Hi everyone, been lurking for a while but the ice discussion drew me out.

The link noted wasn't working for me so I can't tell if he might have covered what I am about to say.

But as it was noted the things that make ice cloudy are air and impurities, you can bypass the impurities by using distilled water but you will still have air trapped inside. Since the average home won't be buying a professional ice maker anytime soon, you will need to make due with what you have (mainly a freezer). There are two methods you can follow, the slow method or the (relatively speaking) fast method.

For the slow method, you can use the back of your fridge shelves (if your fridge is set to just about freezing), this will slowly build the ice but it takes forever and opening the fridge will slow the process down. But if you have one of those mini fridges with a freezer that isn't being used, it can work for you.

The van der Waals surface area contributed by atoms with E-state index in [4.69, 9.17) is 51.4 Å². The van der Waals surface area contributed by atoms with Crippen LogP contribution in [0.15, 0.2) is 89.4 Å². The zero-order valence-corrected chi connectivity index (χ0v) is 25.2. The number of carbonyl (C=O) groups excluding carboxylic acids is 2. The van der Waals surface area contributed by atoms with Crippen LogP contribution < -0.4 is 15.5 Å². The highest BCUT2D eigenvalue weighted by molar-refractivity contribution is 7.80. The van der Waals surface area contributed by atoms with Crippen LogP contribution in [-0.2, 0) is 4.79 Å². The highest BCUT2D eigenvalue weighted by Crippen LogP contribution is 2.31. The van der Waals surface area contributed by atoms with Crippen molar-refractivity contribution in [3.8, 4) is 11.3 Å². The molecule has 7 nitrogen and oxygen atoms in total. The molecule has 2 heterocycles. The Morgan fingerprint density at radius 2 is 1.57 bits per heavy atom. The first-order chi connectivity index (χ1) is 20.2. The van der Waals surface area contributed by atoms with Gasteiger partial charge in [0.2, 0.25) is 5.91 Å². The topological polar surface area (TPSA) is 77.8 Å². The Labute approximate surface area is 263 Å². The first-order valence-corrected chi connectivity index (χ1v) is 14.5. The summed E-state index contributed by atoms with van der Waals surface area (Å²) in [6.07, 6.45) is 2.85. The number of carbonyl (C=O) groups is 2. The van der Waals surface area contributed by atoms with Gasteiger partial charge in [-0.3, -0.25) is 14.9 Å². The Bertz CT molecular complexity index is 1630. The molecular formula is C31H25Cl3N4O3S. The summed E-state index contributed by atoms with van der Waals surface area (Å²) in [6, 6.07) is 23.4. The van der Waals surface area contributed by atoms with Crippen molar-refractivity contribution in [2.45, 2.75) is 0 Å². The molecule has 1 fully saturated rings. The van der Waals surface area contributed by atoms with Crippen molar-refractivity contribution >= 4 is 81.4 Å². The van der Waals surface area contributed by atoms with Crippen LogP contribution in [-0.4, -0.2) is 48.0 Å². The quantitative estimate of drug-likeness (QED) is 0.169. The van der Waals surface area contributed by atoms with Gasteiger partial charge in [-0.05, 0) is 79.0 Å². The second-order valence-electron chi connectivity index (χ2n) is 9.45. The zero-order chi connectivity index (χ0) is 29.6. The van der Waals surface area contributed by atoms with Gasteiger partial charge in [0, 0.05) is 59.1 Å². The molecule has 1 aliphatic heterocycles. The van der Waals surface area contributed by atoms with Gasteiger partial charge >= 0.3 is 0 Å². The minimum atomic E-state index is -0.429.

Now, the faster method is to take a 6 pack cooler (or any that will fit in your freezer), fill it with water and place it in the freezer. Because the water will freeze faster in one direction the impurities and air will be forced to the bottom, which also means you can use tap water. You can then chip away any cloudy sections and use the clear block.

The process takes about a day and a half to two days to freeze solid but I like to take it out after 24 hours and let the water drain off so that I don't have to deal with the air or impurities in my ice.

Here is the cooler I use, you can pop the lid off or just leave it open while it chills.

http://www.amazon.com/Coleman-FlipLid-Personal-Cooler-Red/dp/B000W4RV6K/ref=sr_1_2?ie=UTF8&qid=1373524041&sr=8-2&keywords=6+pack+cooler


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djmont
Tiki Socialite

Joined: Aug 03, 2011
Posts: 374
From: Potomac Falls, VA
Posted: 2013-07-11 07:21 am   Permalink

Props to Camper English for inventing the cooler method. It really does work.

http://www.alcademics.com/2010/08/a-homemade-giant-crystal-clear-ice-cube-tray.html